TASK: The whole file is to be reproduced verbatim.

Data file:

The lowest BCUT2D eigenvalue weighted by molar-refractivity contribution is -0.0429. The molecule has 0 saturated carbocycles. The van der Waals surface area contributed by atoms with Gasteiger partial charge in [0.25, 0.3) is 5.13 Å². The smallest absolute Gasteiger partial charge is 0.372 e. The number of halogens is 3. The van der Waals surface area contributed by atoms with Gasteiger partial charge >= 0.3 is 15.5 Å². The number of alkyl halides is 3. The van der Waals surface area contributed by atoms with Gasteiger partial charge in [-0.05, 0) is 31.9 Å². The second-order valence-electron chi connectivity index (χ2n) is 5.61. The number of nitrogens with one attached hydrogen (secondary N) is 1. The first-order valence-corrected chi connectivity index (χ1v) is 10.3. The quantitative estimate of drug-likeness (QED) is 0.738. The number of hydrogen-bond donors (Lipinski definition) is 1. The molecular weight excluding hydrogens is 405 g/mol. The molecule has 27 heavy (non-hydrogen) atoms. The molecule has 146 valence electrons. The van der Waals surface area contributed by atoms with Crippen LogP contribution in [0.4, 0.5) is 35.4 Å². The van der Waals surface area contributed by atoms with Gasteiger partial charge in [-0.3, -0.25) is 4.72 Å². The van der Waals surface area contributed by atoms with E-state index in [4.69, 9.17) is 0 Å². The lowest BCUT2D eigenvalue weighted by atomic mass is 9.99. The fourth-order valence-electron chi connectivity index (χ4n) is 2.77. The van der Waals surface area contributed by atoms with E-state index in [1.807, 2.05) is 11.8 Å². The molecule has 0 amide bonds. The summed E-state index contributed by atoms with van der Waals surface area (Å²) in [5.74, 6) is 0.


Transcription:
The lowest BCUT2D eigenvalue weighted by molar-refractivity contribution is -0.0429. The molecule has 0 saturated carbocycles. The van der Waals surface area contributed by atoms with Gasteiger partial charge in [0.25, 0.3) is 5.13 Å². The smallest absolute Gasteiger partial charge is 0.372 e. The number of halogens is 3. The van der Waals surface area contributed by atoms with Gasteiger partial charge >= 0.3 is 15.5 Å². The number of alkyl halides is 3. The van der Waals surface area contributed by atoms with Gasteiger partial charge in [-0.05, 0) is 31.9 Å². The second-order valence-electron chi connectivity index (χ2n) is 5.61. The number of nitrogens with one attached hydrogen (secondary N) is 1. The first-order valence-corrected chi connectivity index (χ1v) is 10.3. The quantitative estimate of drug-likeness (QED) is 0.738. The number of hydrogen-bond donors (Lipinski definition) is 1. The molecular weight excluding hydrogens is 405 g/mol. The molecule has 27 heavy (non-hydrogen) atoms. The molecule has 146 valence electrons. The van der Waals surface area contributed by atoms with Crippen LogP contribution in [0.4, 0.5) is 35.4 Å². The van der Waals surface area contributed by atoms with Gasteiger partial charge in [-0.3, -0.25) is 4.72 Å². The van der Waals surface area contributed by atoms with E-state index in [4.69, 9.17) is 0 Å². The lowest BCUT2D eigenvalue weighted by atomic mass is 9.99. The fourth-order valence-electron chi connectivity index (χ4n) is 2.77. The van der Waals surface area contributed by atoms with E-state index in [1.807, 2.05) is 11.8 Å². The molecule has 0 amide bonds. The summed E-state index contributed by atoms with van der Waals surface area (Å²) in [5.74, 6) is 0.